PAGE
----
The COVID-19 pandemic has dealt with the most severe blow to the global economy since 1929, with devastating, long-lasting effects on government balance sheets. While the impact of the pandemic has been unprecedented in scale and type, the systemic crises stemming from it are likely to happen more often in our modern, interconnected world. COVID-19 reminds us that shocks can cascade and compound in complex ways, with broad fiscal, economic, financial and social implications.
Understanding this trend is especially important considering the looming threat of climate change. In a recent report, the World Meteorological Organization reminded us of the “relentless” intensification of the climate crisis, with a record-breaking number and intensity of extreme weather events in 2020, along with the compound climate, health, and economic crises experienced in many countries.
So how can countries strengthen their financial resilience to more complex shocks? How can central banks and financial regulators adapt supervisory frameworks and practices to address compound risks posed by pandemics and climate change?
Recognizing these risks and embedding them within financial risk management frameworks are a crucial starting point. But shocks tend to be seen in isolation and our ability to measure, monitor, and anticipate them is currently limited. So how can we be better prepared for future crises?
Capturing compounding pandemic and climate shocks
The World Bank’s Disaster Risk Financing and Insurance Program (DRFIP) has provided governments with risk analytics and advisory services to strengthen their financial resilience to disasters and climate shocks for over a decade. This is a critical part of a green, resilient and inclusive post-COVID recovery. The DRFIP partnered with Ca’ Foscari University of Venice in a project to explore the impacts of compound shocks. Under this project, we’ve added risk transmission channels for climate, economic, and health shocks, and developed a framework for capturing compound shocks within a macro-financial risk assessment. (Figure 1)
Figure 1: Compound risk transmission channels. The figure shows the COVID-19 and natural hazard shock entry points (black dotted boxes) and transmission channels to the main variables of the real economy, public and private finance. Direct impacts are identified by the light green dotted box, while indirect impacts are identified by the purple dotted box. The red arrow shows the reinforcing feedback loop, while the shaded red areas identify the compound effect.
When pandemic and extreme weather events compound within an economy, they generate non-linear effects that can amplify economic losses (e.g., measured in terms of GDP): the compound impacts can be larger than the sum of the individual shocks. We measured this as a compound risk multiplier (Figure 2) and found that it can peak at over 150% in some cases; that is, compound impacts can be 50 percent larger than the sum of the individual shocks—which is a pretty big blind spot!
Figure 2: Compound risk multiplier for two example middle-income countries, where one is exposed to a flood shock (Country A) and the other a typhoon shock (Country B) during a pandemic. The compound risk multiplier is computed as the ratio between the GDP loss in the compound risk scenario and the sum of GDP losses in individual pandemic and climate risk scenarios. When the compound risk multiplier is higher than 100, this indicates non-linearities emerging that cause the shock triggered to be higher than the sum of the individual shocks.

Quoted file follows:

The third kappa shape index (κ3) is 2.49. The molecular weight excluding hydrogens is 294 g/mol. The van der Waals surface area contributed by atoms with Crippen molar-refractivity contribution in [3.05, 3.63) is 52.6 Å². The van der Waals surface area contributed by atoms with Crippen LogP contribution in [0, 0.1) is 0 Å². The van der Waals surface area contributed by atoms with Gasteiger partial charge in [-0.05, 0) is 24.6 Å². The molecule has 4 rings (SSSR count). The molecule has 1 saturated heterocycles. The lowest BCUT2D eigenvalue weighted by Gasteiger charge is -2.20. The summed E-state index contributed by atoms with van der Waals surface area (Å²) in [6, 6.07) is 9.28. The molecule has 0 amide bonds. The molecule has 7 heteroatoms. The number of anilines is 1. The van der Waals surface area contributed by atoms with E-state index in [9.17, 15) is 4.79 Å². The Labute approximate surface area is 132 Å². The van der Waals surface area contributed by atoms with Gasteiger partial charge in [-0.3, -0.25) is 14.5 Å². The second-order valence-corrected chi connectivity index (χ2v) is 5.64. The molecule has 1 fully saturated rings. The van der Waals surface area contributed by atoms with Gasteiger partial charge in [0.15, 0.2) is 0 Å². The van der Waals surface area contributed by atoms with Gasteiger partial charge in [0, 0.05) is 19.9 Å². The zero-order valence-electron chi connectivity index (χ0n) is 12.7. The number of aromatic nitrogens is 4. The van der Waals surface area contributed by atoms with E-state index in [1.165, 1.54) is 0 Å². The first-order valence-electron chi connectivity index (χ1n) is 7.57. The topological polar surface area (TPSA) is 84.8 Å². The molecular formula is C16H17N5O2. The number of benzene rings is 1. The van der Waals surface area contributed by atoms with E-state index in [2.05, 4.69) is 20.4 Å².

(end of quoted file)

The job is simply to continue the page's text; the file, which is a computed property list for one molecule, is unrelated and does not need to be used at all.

For governments, compounding shocks have two different implications. They amplify the economic impacts of individual shocks and so will impact government revenues harder and for longer. They also increase the need for government expenditure post-disaster, particularly in areas like social protection and recovery finance for micro, small and medium-sized enterprises (MSMEs).
Building a more resilient future
Ignoring the potential of compounding risks could be a major blind spot in the COVID-19 recovery. Economic and financial risks, climate change, environmental damage, and public health emergencies are all interconnected. Disregarding these interlinkages and their compounding effects limit effective policy making and financial risk management. Building back stronger means taking a more integrated approach to risk management.
There are still questions to be addressed. For example, what does this mean for the design of climate-resilient financial instruments, such as contingent credit and insurance, to better manage these (compound) risks?
One conclusion is clear: Developing simple yet realistic scenarios and metrics and integrating them more explicitly within financial risk management frameworks could be a meaningful first step toward enhanced financial resilience. This would help limit the impact of future crises and incentivize economy-wide investments to reduce risks.
Acknowledgements: The research underpinning this blog included contributions from Antoine Bavandi and Fabio Cian from the World Bank, and Monica Billio, Stefano Battiston, Louison Cahen Fourot, Nepomuk Dunz, Arthur Hrast Essenfelder, Andrea Mazzocchetti and Malcolm Mistry from Ca’ Foscari University of Venice. The research was funded by the Global Risk Financing Facility.
This post is part of a series featuring the World Bank Group’s climate-related work in the Equitable Growth, Finance and Institutions practice group including the following Global Practices: Governance; Finance, Competitiveness and Innovation; and Macroeconomics, Trade and Investment.